Merida

 

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Merida

 

If there was ever a case put forward for the usefulness of guidebooks then our visit to Merida was ample evidence. I have always had a sneaky admiration for the Roman Empire, or at least its architectural vestiges, rather than its brutality and was delighted to come across Merida in the guide book. There was the added plus that it was only a short hop from Caceres.

 

It claimed to have the finest example of a Roman theatre to be found anywhere and there is absolutely no debate around this point, it is absolutely stunning. What the guidebook did not mention was hand in hand, next door, was a superb amphitheatre.

 

Add in a Roman circus, the odd aqueduct, villa and temple and you have some of the finest Roman remains in Europe, dating back to the year 25BC.We also must not forget the Roman bridge,Puenta de Guadiana and for good measure there was an Alcazaba dating back to AD 835, one of Spain's oldest Moorish buildings. What was even more impressive is that we virtually had the run of these places to ourselves and we had a most enjoyable day wandering around these sites.

The entrance to the ampitheatre

The amphitheatre is impressive but the theatre next door is mind blowing - it is still used today

The theatre.

 

Nearby are the remains of a Roman House, the Casa del Anfiteatro, with underground galleries & large areas of preserved mosaics.

 

Other sites near the bullring are the Casa Romana del Mitreo and the Columbarios or funeral site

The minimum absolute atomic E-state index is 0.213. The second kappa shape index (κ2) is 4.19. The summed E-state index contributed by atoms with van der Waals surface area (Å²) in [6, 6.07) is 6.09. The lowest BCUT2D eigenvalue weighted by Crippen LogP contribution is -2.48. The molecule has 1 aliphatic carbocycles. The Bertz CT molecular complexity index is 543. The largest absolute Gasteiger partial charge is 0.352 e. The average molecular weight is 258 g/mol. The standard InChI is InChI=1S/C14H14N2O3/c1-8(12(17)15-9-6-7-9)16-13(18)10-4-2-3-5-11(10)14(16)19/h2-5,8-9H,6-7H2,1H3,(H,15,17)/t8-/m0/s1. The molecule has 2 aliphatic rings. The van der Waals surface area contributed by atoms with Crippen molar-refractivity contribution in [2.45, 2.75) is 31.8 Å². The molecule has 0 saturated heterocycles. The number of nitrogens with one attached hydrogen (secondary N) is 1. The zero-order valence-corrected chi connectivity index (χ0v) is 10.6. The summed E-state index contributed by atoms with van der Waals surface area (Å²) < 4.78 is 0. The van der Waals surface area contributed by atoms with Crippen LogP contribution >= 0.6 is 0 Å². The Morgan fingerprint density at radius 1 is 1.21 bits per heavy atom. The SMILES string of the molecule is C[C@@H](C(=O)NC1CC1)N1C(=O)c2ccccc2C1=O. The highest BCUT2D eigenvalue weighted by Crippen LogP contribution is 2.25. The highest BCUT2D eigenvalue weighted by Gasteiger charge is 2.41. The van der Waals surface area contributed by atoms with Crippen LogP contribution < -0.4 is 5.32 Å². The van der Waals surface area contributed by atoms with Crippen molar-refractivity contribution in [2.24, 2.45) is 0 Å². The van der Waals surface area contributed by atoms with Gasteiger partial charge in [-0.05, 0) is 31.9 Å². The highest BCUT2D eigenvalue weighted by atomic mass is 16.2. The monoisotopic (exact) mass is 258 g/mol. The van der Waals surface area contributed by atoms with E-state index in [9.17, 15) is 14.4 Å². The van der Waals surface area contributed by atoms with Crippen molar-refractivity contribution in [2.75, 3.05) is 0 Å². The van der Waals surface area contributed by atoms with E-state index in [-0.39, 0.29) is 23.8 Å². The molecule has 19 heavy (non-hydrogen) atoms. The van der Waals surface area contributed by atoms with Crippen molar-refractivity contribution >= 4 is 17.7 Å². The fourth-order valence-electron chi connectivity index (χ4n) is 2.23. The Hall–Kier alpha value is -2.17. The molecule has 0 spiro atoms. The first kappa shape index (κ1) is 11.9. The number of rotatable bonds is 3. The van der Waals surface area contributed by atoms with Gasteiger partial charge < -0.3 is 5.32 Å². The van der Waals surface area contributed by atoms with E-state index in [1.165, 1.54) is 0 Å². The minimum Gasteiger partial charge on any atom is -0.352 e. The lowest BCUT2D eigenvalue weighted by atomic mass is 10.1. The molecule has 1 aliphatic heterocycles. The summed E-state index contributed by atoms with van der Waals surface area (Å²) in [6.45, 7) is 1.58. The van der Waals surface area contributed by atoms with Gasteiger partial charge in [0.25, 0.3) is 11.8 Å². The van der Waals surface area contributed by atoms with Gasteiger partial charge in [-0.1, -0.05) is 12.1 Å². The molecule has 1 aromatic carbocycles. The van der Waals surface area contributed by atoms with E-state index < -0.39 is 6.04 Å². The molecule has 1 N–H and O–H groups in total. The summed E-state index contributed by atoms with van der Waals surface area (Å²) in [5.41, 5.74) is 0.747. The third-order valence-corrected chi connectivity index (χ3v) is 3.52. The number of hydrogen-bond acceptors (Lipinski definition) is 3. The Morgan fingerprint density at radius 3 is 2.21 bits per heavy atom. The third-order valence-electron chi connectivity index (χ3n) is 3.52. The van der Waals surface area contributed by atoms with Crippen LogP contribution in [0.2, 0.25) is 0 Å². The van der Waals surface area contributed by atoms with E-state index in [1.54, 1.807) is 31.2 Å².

We stayed at the Merida Campsite which was about 2 miles outside of the town on an easily cyclable route; there is no public transport. We found throughout our trip to Spain that Spanish drivers are very considerate to cyclists and leave them with plenty of room.

The campsite itself was OK, the pitches were large and shade was available but it did lack that edge and you did question whether the cleaner was on holiday but it served a purpose. You would not plan to stay any longer.

 

Tip Buy a ticket at the Roman Circus to all the main sites. At 12 euros each It is excellent value for money. This is a massive area and is the one site where you have to use more of your imagination. It is the first site you came to as you cycled into town, with the Aqueduct de San Lazaro on your right.

 

 

The Temple of Diana - it seems everywhere you walk in the town, you come across Roman artefacts.

 

Walk down to the river to the Roman Bridge over the Rio Guadiana and to the Alcazaba, dating back to AD 835 and though the interior is somewhat barren, the walls overlooking the river are impressive.

 

 

The interior of the Alcazabar

Puenta de Guadiana - Roman Bridge

The Alcazaba

The Temple of Diana

The Aqueduct

 

We stayed at the Merida Campsite which was about 2 miles outside of the town on an easily cyclable route; there is no public transport. We found throughout our trip to Spain that Spanish drivers are very considerate to cyclists and leave them with plenty of room.

The campsite itself was OK, the pitches were large and shade was available but it did lack that edge and you did question whether the cleaner was on holiday but it served a purpose. You would not plan to stay any longer.

 

Tip Buy a ticket at the Roman Circus to all the main sites. It is excellent value for money. This is a massive area and is the one site where you have to use more of your imagination. It is the first site you came to as you cycled into town, with the aqueduct on your right.